The support people gave myself and my brother Piers for this challenge was immense and huge thanks to everyone for their moral and financial support. Below is a little insight into our journey from London to Paris with the British Heart Foundation.
In September last year, I announced that I would be cycling from London to Paris to raise money for the British Heart Foundation (BHF). Cycling with me would be my brother Piers Marks.
We registered with the BHF and set up our Just Giving fundraising page – that was the easy part done. Then the hard work began! We both had to get out and put in some long hours on the bikes in preparation for their journey of over 400km. The British winter weather wasn’t kind with its wet and windy season but we put in the work and by March this year were very pleased with our progress.
I got been bitten by the cycling bug did a number of long cycle rides in preparation and Piers supplemented his cycling with his rugby training. We put out an update of progress at the start of July ahead of the event itself.
So, when July 21st arrived, we were as prepared as we could have been. We arrived at the starting point in Richmond Park along with 35 others, all looking nervous and not knowing quite what to expect. It was a bit like the first day of school – Everyone was spread out around the car park. We all said hi, but no-one was really talking – I guess no-one really knew what to expect.
That awkwardness soon faded and by the end of the 3 day ride, everyone was best friends. Whilst we started our journey on day 1 cycling together, as we got to know the group, we spread out and spent time with other cyclists, learning about their reasons for joining the ride. The event itself was very well organised with luggage being picked up and dropped off at the appropriate points across the 3 days; cyclists only having to carry the essentials likes drinks, snacks and puncture kits for their day on their bikes. Surprisingly, not one person had to use their puncture kit over the journey!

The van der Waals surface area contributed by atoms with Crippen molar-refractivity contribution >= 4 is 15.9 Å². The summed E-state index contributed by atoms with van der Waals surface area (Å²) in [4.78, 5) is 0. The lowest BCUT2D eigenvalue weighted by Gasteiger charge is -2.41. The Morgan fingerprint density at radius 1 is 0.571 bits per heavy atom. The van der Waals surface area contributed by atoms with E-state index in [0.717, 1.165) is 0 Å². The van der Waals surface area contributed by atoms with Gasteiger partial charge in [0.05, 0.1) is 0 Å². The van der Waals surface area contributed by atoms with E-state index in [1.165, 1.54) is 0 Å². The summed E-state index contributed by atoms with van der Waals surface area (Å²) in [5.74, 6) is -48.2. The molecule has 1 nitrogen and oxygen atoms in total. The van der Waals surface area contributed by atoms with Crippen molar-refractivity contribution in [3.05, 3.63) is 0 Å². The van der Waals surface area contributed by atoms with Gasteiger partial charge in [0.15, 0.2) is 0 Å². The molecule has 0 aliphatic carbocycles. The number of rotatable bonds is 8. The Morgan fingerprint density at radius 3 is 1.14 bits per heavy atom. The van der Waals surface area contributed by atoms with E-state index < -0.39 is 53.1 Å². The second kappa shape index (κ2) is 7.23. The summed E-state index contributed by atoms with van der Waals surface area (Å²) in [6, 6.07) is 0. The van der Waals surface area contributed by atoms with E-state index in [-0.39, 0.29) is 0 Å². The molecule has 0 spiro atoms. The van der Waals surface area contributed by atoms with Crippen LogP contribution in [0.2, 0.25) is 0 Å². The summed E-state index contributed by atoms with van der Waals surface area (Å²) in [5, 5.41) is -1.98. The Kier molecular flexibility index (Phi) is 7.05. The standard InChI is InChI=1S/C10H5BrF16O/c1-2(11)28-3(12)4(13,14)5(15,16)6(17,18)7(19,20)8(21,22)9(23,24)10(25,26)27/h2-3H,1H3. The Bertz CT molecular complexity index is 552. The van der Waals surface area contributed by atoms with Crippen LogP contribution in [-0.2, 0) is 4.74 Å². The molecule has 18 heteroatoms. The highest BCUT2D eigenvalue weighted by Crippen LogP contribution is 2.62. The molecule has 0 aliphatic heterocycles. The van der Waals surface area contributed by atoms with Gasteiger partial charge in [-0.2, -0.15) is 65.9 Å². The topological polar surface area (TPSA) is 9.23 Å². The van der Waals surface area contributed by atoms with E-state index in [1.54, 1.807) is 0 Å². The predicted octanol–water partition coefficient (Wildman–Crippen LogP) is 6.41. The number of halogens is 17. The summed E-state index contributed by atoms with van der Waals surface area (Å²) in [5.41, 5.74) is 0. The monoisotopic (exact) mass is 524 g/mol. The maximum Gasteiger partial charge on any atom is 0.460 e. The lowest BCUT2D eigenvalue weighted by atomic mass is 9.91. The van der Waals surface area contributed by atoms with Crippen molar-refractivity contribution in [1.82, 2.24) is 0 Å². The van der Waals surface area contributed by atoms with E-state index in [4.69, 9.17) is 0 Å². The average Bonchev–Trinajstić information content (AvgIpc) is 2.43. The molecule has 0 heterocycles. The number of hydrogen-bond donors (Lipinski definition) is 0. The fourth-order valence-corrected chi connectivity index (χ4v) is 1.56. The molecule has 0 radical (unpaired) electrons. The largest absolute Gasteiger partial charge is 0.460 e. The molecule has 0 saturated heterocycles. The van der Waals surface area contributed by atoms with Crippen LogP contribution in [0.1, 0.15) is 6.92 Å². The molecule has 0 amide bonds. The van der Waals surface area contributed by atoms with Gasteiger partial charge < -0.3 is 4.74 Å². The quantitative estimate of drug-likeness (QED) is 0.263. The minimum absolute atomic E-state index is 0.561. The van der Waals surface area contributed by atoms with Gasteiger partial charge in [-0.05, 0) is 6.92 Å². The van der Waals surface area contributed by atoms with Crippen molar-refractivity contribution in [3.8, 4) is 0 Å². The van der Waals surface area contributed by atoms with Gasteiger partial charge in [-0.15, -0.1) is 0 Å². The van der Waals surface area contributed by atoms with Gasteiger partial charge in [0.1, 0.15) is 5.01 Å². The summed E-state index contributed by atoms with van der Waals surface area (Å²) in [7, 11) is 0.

So what was the cycling like? Both of us had put in a lot of work beforehand, but was it the right type of work? Would we find the route difficult? Well, the cycling itself, we didn’t find too difficult; the hours already done in the saddle paying off. But the tiredness took its toll on most people. The lack of sleep was harder than the cycling. When you go out on a long ride at home, you would normally come back and get some rest. You don’t normally immediately go out the next day and again the day after that. But for this you do, and you don’t get as much sleep as you would normally.
If I use the first day as an example, you’ll get a feel for what I mean. After cycling from London to the ferry port there was a wait for the ferry and we finally boarded at about 10.30pm. You then share a cabin with 3 other people, so you have the logistics of getting 4 people and all their belongings into the cabin before you get to sleep. Whilst tiring, it also caused many laughs. Trying to get to the toilet was a bit like playing Tetris! You had to move all these bits around so someone could get in, and then you had to try and move them all again to let them back out! Eventually, once everyone was settled, we got about 3 hours sleep before we were up and preparing for their next 90 mile ride.